God’s word should be studied in its totality, and not cherry picked. It taught: (a) “Vengency is mine, and recompense” (Deuteronomy 32:35 cf. Romans 12:19). Note: One of the ways that He repays is through the use of governments (Romans 13:1-7). (b) “Do not say, ‘I will do to him just as he has done to me; I will render to the man according to his work’” (Proverbs 24:29). (c) “If your enemy is hungry, give him bread to eat; and if his thirsty, give him water to drink. For so you will heap coals of fire on his head, and the Lord will reward you (Proverbs 25:21-22 cf. Romans 12:20).
We should be a peaceful people. “If it is possible, as much as depends on you, live peaceably with all men” (Romans 12:18). “Pursue peace with all people” (Hebrews 12:14).
Note: The slapping of the right cheek by the back of the left hand was a personal insult. This is not speaking of a life threatening situation.
6. “You have heard that it was said, ‘You shall love your neighbor and hate your enemy.’ But I say to you, love your enemies, bless those who curse you, do good to those who hate you, and pray for those who spitefully use you and persecute you” (Matthew 5:43-48).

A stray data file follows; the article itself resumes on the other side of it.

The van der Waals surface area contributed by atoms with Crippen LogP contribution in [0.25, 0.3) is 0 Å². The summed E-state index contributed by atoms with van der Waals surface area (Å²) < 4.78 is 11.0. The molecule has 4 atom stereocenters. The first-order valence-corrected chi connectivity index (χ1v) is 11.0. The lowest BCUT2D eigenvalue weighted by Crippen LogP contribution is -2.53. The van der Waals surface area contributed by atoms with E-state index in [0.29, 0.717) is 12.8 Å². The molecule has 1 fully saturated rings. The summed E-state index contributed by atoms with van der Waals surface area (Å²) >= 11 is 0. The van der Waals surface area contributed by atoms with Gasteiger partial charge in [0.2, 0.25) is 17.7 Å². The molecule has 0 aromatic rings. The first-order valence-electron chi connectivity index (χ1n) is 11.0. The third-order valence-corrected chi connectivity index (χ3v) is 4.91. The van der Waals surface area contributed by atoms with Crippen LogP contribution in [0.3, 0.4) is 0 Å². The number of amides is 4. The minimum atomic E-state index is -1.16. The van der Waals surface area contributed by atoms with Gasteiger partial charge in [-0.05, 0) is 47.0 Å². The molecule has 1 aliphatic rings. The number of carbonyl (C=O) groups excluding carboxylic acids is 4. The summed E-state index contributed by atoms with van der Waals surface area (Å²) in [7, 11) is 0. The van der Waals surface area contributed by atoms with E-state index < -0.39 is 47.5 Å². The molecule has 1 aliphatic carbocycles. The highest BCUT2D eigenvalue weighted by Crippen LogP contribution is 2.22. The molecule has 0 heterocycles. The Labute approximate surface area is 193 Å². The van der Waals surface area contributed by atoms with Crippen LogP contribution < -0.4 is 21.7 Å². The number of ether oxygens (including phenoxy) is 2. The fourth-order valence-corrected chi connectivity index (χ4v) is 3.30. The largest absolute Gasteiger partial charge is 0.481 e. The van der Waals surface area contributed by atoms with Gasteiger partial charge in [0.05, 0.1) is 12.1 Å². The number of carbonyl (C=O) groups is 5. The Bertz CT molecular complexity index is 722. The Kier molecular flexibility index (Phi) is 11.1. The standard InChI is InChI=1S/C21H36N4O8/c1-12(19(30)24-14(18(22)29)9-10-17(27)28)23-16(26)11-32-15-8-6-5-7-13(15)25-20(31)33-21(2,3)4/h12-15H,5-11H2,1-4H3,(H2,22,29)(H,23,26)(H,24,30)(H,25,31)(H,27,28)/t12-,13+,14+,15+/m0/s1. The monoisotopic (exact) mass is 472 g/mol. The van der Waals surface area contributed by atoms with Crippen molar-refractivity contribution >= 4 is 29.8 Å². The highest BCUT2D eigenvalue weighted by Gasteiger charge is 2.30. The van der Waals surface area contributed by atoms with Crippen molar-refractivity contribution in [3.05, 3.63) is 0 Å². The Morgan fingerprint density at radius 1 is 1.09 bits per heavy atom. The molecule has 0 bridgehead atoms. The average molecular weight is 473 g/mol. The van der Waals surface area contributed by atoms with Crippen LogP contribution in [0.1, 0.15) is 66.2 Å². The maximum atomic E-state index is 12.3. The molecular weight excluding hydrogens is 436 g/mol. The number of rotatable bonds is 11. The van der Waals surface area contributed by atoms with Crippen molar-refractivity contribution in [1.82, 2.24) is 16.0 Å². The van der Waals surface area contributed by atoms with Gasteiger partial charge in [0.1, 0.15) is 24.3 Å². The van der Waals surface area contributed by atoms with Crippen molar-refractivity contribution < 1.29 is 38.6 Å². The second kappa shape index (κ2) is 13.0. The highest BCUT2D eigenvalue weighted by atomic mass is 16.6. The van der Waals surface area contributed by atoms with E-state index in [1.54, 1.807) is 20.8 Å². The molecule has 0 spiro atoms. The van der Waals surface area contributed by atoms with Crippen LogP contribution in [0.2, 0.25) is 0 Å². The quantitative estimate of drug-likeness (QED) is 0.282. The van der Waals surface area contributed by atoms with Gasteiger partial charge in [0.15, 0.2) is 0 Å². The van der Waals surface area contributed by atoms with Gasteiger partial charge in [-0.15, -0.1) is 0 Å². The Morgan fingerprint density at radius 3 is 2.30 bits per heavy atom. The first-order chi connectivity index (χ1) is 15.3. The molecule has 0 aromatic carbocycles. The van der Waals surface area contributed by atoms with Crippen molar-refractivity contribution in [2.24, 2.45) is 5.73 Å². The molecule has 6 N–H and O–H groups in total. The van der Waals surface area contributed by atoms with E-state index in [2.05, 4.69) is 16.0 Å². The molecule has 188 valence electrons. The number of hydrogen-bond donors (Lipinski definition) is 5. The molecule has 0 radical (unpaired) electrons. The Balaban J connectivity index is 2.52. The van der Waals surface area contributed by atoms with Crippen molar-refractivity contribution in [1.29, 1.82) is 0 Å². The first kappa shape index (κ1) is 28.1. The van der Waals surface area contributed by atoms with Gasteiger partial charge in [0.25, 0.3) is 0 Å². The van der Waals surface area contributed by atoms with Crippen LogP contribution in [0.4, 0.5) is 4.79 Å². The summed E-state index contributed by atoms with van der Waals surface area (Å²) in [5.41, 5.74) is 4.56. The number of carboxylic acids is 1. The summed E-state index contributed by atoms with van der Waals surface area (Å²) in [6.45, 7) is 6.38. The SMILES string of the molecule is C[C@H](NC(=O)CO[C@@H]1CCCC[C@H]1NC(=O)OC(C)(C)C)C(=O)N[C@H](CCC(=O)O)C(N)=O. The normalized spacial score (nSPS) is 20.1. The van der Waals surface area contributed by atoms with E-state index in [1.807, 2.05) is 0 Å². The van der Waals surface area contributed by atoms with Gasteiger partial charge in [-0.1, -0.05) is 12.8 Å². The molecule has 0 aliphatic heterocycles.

The words “you shall love your neighbor” are found in the Old Testament (Leviticus 19:18 cf. Matthew 22:39), but the words, “hate your enemy” are not. It is worth noticing that Jesus did not say “It is written” (e.g. Matthew 4:4, 7, 10; Luke 24:46) nor did he say, “the scriptures” say (e.g. Matthew 21:42; 22:29; Luke 24:27), nor does he say “Moses” said (e.g. Mark 1:44; 7:10; 12:26; John 5:46; 7:19). Instead, He says “you have heard that it was said…”
God did not want them to be hateful of others, even their enemies. “If you meet your enemy’s ox or his donkey going astray, you shall surely bring it back to him again. If you see the donkey of one who hates you lying under its burden, and you would refrain from helping it, you shall surely help him with it” (Exodus 23:4-5). “Do not rejoice when your enemy falls, and do not let your heart be glad when he stumbles” (Proverbs 24:17). Concerning foreigners, He instructed, “Love the stranger, for you were strangers in the land of Egypt” (Deuteronomy 10:19).
Jesus asks, “For if you love those who love you, what reward have you? Do not even the tax collectors do the same? And if you greet your brethren only, what do you more than others? Do not even the tax collectors do so?” (Matthew 5:46-47).
God cares about more than murder, adultery and divorce laws. He cares about how we treat others. He cares about our minds. He cares about our attitudes. God cares about more than a contracts wording. He cares about our integrity. God cares about more than the wrong done to us. He cares about how we respond to that wrong. God cares about more than how we treat those who are easy to love. He cares about how we treat those who are hard to love.